Yeah, and from a user experience standpoint, if we get into the real like hard data side of it, for a long time there was a commonality in navigation structures. You’d have your audience navigation, you’d have your task navigation, and then you’d have your junk drawer quick-links — which okay fine — and then you’d have your main overarching topical navigation for the rest of the site, and there’s, there’s been an argument for a long time that these are valuable ways to do navigation and we don’t need to reassess it. We don’t really have any reason to look at data or to try to improve it because every other university uses the same navigation patterns and so if a prospective student comes to your site you want them to be able to navigate the site super quickly, and the only way they’re going to know how to do that is if you have the exact same navigation structure, as every other university’s website out there.

I think there’s some validity to that on the side of yeah familiarity is great, you know like, like you’re reducing friction in some cases when users already know what a certain term means or where a certain link is supposed to go. But at the same time, when those navigation structures were invented by a higher ed agency like 20 years ago and we haven’t reassessed them since beyond, you know, hiding our topic navigation in a hamburger menu on desktop — which I don’t advise you do. Ever. You know, there’s got to be a point where we check our assumptions and check these trends against real people and against real users. And continue to test. Continue to make sure that there aren’t better ways to organize our content, organize our navigation for students, and that largely doesn’t happen in higher ed.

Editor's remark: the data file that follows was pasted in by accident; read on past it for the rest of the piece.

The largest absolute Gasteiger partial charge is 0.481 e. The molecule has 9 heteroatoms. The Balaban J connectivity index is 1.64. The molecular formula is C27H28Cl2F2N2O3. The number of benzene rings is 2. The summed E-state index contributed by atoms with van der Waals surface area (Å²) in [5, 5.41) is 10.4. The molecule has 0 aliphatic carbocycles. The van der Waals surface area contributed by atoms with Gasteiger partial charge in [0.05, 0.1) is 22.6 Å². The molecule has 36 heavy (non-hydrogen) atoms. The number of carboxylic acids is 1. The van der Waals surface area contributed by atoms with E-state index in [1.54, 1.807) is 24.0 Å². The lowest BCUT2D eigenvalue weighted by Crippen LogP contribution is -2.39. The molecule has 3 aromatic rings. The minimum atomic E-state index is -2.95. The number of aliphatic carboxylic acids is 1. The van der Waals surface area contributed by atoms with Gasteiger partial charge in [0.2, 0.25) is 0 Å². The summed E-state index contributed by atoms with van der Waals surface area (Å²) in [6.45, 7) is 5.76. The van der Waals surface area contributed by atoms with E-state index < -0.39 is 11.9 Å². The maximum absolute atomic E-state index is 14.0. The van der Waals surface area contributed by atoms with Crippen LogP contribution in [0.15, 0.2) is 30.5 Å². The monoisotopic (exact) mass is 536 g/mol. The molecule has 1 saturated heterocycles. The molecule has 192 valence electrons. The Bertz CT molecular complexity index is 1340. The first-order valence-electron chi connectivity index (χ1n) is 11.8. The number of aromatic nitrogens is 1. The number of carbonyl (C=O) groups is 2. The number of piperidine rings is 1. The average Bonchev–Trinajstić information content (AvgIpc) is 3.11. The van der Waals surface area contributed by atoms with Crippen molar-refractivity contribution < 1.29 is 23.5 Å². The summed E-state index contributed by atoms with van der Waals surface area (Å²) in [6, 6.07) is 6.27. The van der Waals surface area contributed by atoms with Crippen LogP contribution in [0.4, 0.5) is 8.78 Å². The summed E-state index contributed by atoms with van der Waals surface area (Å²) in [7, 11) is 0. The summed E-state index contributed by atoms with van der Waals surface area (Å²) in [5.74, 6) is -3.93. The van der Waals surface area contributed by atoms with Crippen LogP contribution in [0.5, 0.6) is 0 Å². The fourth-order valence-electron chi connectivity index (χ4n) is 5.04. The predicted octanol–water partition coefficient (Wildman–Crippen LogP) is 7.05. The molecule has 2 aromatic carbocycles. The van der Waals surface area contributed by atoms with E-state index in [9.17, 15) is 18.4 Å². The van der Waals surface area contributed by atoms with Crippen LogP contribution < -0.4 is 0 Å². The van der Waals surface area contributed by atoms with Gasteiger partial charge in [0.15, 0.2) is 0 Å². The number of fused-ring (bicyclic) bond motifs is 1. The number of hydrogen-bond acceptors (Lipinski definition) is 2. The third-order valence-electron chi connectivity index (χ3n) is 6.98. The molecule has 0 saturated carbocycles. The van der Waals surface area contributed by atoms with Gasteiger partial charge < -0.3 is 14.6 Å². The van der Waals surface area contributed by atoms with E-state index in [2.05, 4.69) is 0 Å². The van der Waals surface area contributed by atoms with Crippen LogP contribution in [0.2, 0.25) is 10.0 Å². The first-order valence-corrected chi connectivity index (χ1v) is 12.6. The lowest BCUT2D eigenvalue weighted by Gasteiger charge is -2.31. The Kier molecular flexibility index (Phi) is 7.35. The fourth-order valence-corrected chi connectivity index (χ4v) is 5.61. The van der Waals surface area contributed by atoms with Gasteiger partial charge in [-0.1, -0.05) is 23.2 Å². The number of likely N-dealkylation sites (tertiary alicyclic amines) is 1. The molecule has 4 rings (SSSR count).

And there are reasons like we don’t have the money, we don’t have the staffing, we don’t have the time, the agency that we worked with said we should do it this way. Those are excuses, plain and simple. Like, sure they might be valid, to some extent, but at some point, one university out there is going to wise up and realize that they should be putting their effort into reassessing stuff like that and they’re going to pull ahead, and maybe it’ll be your competitor.

Maybe your competitor’s listening to this episode of Thought Feeder, and they’re thinking, “Ah! This seems like a calculated risk that we can afford. Maybe we’ll just start testing and start actually looking at what the data says.” And you aren’t going to do that, but they’re probably gonna pull ahead and beat you. And, you know, you look the same as them so.